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“I showed no real artistic promise in school”

Adam Sadiq was kind enough to grant us some words about his photography. Below are photos he captured from the inside in Bali and the streets of Morocco.


How did you get your start?
I showed no real artistic promise in school and I had no older siblings or cousins or parents who influenced me from that perspective, so I’m not really sure from where the drive to do it came. I started taking pictures when we brought my grandads old Yashica FX-D back from Pakistan and took it on a trip to South Africa when I was 18. It was broke so all the films came back blank. I got it fixed when I moved to London to study and began taking photographs there and on travels. We lived with people who ran an art space in Hackney so I was constantly around musicians and artists, it was great to be around at that age.



Who is your biggest influence?
Anyone seeking some kind of zen through commitment to their art or work.

You can take three things to a desert island that aren’t your phone. What do you choose?
Loads of garam masala. I’ll forgo the other two.


Streets of Morocco


How disappointed are your parents in you?
Mums always been great – she just loves it if I do. My Dad’s a doctor and wanted me to go down that route with best intentions – I guess they just don’t want me to struggle too much!


What’s your biggest inspiration?
Music. Also studying anthropology has left me permanently bamboozled. Something that attempts to dissolve the primacy of one cultural position over another is always going to be valuable, even if it is only academic in practice. Anything that aims to offer something other than the monoculture of narratives and subtext we’re bombarded with is vital.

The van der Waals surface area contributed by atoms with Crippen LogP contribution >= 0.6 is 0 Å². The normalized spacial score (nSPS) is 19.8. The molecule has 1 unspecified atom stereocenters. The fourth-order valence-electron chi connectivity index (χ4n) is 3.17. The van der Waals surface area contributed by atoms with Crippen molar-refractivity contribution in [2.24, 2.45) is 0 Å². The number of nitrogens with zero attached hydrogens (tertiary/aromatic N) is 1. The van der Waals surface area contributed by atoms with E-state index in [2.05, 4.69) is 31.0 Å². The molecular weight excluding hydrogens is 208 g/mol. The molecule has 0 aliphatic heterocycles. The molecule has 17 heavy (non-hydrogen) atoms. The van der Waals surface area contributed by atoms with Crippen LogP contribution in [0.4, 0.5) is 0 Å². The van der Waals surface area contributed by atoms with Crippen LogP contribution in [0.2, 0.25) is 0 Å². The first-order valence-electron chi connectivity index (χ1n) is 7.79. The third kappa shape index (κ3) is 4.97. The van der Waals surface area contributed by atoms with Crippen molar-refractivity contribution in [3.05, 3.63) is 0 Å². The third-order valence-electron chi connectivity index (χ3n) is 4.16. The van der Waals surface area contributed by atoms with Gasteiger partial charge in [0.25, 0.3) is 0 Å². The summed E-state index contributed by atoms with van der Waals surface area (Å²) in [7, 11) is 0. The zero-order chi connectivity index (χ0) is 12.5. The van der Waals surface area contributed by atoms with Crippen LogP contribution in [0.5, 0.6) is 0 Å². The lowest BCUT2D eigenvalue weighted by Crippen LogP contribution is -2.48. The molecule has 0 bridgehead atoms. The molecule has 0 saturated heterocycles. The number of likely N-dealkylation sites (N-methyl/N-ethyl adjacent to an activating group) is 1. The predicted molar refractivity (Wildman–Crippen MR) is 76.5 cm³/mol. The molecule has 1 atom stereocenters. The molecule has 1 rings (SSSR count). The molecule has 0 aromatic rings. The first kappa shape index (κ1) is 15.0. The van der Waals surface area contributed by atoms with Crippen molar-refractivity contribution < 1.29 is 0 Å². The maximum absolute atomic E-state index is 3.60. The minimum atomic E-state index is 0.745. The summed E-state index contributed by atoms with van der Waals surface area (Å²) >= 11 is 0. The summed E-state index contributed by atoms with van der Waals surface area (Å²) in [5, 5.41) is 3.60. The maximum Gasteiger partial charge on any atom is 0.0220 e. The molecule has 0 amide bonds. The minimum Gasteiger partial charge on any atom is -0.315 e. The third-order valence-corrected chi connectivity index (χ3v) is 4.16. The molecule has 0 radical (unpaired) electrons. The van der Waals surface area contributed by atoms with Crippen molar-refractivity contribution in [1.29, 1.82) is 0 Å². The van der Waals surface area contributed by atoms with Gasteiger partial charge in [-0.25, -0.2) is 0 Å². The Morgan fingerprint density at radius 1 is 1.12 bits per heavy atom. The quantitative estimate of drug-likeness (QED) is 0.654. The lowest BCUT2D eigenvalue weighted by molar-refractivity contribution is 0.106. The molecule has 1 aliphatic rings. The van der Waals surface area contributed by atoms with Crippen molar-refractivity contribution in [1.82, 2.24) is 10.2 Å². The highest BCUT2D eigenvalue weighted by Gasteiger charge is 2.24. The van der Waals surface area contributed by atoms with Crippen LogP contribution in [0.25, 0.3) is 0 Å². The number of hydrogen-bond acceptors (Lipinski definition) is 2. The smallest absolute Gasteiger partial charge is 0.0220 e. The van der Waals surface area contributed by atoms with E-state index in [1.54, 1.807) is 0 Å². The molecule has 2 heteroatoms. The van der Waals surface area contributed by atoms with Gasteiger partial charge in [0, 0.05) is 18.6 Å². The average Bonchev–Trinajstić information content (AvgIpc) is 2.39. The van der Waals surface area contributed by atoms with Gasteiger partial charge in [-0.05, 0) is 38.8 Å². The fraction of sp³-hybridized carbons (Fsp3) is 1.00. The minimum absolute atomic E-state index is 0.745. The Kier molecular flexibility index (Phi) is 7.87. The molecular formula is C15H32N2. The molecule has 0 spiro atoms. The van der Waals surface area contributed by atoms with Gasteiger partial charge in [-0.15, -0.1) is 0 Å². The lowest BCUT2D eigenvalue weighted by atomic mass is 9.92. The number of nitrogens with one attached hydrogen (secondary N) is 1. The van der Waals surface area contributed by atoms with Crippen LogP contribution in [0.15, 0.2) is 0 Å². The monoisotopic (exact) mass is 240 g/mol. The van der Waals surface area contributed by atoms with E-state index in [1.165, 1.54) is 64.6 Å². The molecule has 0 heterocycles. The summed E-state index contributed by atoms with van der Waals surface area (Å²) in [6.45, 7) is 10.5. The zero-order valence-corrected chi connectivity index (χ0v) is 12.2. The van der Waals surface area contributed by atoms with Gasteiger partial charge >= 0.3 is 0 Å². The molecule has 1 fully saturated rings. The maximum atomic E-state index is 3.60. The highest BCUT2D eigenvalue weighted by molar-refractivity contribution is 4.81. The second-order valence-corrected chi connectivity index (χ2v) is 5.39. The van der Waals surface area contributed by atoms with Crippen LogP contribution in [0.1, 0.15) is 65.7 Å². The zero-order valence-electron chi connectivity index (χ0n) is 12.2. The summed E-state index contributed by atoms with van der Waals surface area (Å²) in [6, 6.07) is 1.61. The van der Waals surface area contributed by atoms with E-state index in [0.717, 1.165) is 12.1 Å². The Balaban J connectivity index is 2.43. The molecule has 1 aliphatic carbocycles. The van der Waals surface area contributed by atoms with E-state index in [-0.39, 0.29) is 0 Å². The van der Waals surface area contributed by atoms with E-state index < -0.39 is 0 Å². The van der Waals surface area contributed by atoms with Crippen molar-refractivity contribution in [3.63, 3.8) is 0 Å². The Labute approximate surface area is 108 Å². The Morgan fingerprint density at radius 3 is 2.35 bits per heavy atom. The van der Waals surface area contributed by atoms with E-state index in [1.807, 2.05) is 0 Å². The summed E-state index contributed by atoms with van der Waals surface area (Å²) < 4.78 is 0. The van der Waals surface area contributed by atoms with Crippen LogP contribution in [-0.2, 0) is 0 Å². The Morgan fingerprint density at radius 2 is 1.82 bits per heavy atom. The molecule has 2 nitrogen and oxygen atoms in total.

As indigenous cultures are increasingly being assimilated by the neoliberal world the discipline is shifting its subject matter, I remember one of my tutors saying it will become more about detailing how diversity and people are surviving despite that assimilation.


What was your first tape or CD?
Mark Morrison – Return of the Mack

Biggie or Tupac?


How has art influenced your world view?
From my own point of view limitations always seem to be productive.

Also seeing how art develops in different parts of the world and how that finds its way into culture, what comes out of culture clashes is a rich source of inspiration. Art can only exist as part of a wider social ecology – what it is, what role it plays, what it can comment on, what it upholds and seeks to affect – and all of these things can play out in completely different ways. I recently saw the Pakistani artist Imran Qureshi’s exhibit in London and think his work grapples with that environment [modern day Pakistan] and adds depth to its translation in a really powerful and meditative way.


What’s your favorite documentary?
Maybe the Mayfair Set. All of the work Adam Curtis has produced is incredible.

What do you think was the biggest turning point in your time as an artist?
I guess around now. I feel confident enough to start developing more ambitious long-form projects in both film and photography.

What’s coming up next?
Hopefully I’ll just be busy developing more work. I’m trying to produce a longform photo series in my home city, Liverpool, this summer. Also I’m producing an E.P. thats come out of visiting and sampling a music archive in the city.

See more of Adam’s work here.


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